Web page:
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Consider an optical experiment with photons or light pulses.

Is there an optical element that acts in the polarisation degree of freedom like the unitary $$ U = \frac 1 {\sqrt 2} \begin{pmatrix} 1 & 1 \\ -1 & 1 \end{pmatrix}\quad \text ? $$ I choosed the basis such that $$ |H\rangle = \begin{pmatrix} 1 \\ 0 \end{pmatrix}\;,\quad |V\rangle = \begin{pmatrix} 0 \\ 1 \end{pmatrix} $$

If yes, then a photon that passes this device twice would expirience a flip in the polarisation: $$ U^2 = \begin{pmatrix} 0 & 1 \\ -1 & 0 \end{pmatrix}\;, $$ like $U|H\rangle = |V\rangle$ and $U|V\rangle = -|H\rangle$.

Does it exist?

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  • $\begingroup$ The result of passing through this element twice would be to "flip the polarization" - or if you like, it would be a 180 degree phase shift. That would just be a $\lambda/2$ element. But something that does this "after you pass through twice" is more interesting. What you are asking for is an element that rotates the polarization angle by 90 degrees. I have a hunch that you could achieve this with a birefringent element, but I'm not sure that can be done when you don't know the incident polarization angle. $\endgroup$ – Floris Oct 16 '14 at 14:25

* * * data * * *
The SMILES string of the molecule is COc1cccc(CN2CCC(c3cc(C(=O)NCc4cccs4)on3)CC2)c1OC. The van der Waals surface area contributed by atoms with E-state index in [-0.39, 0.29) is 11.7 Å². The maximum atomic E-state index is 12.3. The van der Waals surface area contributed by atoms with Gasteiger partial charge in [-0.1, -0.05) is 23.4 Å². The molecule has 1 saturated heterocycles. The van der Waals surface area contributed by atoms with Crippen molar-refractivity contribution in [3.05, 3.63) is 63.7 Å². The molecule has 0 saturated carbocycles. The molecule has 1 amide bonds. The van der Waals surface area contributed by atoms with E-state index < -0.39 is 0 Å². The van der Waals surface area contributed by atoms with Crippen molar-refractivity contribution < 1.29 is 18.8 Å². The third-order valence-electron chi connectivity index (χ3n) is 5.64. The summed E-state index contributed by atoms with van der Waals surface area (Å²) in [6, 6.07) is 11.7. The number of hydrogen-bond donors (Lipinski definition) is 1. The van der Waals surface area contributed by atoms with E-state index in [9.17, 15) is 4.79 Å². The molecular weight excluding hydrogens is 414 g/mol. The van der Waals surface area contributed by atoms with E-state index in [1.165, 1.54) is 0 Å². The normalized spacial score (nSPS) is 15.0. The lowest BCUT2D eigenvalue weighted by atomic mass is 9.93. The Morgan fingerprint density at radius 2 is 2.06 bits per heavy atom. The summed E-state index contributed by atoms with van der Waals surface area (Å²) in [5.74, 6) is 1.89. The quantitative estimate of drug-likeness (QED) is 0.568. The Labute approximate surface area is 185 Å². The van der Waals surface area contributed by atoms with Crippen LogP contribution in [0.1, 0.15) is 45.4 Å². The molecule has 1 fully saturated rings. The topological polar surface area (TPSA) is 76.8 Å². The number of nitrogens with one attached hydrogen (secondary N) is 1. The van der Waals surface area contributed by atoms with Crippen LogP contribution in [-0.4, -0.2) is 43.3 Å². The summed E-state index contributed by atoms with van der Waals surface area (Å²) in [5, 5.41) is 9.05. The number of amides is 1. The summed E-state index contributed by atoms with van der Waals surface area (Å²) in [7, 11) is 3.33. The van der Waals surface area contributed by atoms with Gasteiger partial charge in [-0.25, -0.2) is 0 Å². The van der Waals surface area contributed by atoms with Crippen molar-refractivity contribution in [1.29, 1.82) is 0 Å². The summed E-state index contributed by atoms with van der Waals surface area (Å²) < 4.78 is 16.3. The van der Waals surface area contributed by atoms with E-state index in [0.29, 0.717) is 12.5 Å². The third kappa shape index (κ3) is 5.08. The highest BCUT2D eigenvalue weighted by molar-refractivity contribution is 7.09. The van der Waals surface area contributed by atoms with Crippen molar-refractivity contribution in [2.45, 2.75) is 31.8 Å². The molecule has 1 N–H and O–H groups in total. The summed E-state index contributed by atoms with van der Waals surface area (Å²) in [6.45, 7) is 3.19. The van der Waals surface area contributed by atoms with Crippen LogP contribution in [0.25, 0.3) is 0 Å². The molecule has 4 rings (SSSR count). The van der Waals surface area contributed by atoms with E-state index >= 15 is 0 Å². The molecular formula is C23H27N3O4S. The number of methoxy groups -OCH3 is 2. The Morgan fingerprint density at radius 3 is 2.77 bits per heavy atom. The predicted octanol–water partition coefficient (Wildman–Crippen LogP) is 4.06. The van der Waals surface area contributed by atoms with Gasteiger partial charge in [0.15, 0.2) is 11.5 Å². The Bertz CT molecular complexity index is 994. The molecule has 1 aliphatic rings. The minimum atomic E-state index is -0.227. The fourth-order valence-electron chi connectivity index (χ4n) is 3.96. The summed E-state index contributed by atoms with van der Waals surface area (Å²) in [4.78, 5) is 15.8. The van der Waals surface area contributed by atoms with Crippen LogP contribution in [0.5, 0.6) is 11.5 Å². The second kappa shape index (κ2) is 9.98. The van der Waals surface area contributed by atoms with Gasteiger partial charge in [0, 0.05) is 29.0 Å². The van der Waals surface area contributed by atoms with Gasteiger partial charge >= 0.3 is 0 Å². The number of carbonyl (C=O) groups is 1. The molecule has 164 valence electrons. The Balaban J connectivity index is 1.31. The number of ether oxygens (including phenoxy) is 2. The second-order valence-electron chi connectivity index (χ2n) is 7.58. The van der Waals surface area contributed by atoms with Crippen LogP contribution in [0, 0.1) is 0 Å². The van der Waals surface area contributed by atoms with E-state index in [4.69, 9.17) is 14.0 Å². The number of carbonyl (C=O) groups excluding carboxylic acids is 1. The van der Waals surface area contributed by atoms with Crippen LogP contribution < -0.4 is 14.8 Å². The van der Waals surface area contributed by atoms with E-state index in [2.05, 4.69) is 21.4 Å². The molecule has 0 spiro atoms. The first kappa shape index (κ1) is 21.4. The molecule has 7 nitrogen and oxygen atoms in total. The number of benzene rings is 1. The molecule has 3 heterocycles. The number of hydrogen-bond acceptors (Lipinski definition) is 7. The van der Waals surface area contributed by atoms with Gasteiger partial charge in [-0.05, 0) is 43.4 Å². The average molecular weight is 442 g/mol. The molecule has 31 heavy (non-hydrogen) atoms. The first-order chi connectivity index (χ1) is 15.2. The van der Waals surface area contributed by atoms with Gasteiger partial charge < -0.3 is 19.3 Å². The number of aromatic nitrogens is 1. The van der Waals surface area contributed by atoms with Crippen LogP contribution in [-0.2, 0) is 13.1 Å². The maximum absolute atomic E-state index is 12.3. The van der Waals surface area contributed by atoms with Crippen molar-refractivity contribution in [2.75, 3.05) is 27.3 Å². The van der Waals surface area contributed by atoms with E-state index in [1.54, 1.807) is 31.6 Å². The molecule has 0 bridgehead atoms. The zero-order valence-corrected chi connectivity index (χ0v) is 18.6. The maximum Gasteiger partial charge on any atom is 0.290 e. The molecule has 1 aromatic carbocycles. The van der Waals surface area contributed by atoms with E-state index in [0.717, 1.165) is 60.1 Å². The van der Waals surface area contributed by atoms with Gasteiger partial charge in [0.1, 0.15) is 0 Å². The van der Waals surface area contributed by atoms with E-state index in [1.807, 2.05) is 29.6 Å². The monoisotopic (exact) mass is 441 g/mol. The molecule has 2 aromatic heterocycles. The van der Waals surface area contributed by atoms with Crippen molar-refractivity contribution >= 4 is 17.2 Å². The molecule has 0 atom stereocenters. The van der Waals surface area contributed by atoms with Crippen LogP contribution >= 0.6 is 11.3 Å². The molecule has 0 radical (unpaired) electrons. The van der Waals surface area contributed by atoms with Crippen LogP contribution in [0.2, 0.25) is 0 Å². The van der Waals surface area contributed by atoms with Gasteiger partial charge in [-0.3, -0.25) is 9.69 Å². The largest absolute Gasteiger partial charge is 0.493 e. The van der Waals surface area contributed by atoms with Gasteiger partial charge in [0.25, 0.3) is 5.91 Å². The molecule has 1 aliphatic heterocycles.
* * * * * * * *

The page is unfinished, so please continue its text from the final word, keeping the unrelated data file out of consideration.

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This is a typical matrix for an optically active element that rotates the light polarisation. A cuvette of water with sugar will do the job. Proportional to the sugar concentration, you can obtain arbitrary wave rotation.

Note that the U matrix has imaginary eigenvectors (1+i)/sqrt(2) and (1-i)/sqrt(2). Accordingly, unlike λ/4 plates, the eigenwaves of such a system are left- and right-circularly polarized.

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  • $\begingroup$ Note also that optical activity is time reversible. A different result can be obtained by defining both off-diagonal elements of U as imaginary, in which case the forward and backward waves would be rotated in the same direction breaking the time-reversal symmetry. This effect occurs e.g. in statically magnetized bismuth-iron-grenade and is employed in optical insulators. $\endgroup$ – dominecf Aug 18 '15 at 20:11

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